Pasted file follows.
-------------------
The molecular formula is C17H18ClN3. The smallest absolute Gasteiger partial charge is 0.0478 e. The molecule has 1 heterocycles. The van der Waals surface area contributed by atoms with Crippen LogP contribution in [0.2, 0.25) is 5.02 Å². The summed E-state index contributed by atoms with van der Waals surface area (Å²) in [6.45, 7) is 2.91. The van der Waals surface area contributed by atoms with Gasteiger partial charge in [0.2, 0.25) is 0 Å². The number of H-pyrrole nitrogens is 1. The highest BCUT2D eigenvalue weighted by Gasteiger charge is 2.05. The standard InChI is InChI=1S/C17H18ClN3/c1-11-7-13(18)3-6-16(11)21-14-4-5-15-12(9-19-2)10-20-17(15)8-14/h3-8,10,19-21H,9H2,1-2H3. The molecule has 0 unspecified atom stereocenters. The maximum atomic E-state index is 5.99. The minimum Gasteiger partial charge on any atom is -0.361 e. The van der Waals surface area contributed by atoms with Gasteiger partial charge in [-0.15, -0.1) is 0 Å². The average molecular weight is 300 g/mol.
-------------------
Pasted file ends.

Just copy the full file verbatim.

The molecular formula is C17H18ClN3. The smallest absolute Gasteiger partial charge is 0.0478 e. The molecule has 1 heterocycles. The van der Waals surface area contributed by atoms with Crippen LogP contribution in [0.2, 0.25) is 5.02 Å². The summed E-state index contributed by atoms with van der Waals surface area (Å²) in [6.45, 7) is 2.91. The van der Waals surface area contributed by atoms with Gasteiger partial charge in [0.2, 0.25) is 0 Å². The number of H-pyrrole nitrogens is 1. The highest BCUT2D eigenvalue weighted by Gasteiger charge is 2.05. The standard InChI is InChI=1S/C17H18ClN3/c1-11-7-13(18)3-6-16(11)21-14-4-5-15-12(9-19-2)10-20-17(15)8-14/h3-8,10,19-21H,9H2,1-2H3. The molecule has 0 unspecified atom stereocenters. The maximum atomic E-state index is 5.99. The minimum Gasteiger partial charge on any atom is -0.361 e. The van der Waals surface area contributed by atoms with Gasteiger partial charge in [-0.15, -0.1) is 0 Å². The average molecular weight is 300 g/mol.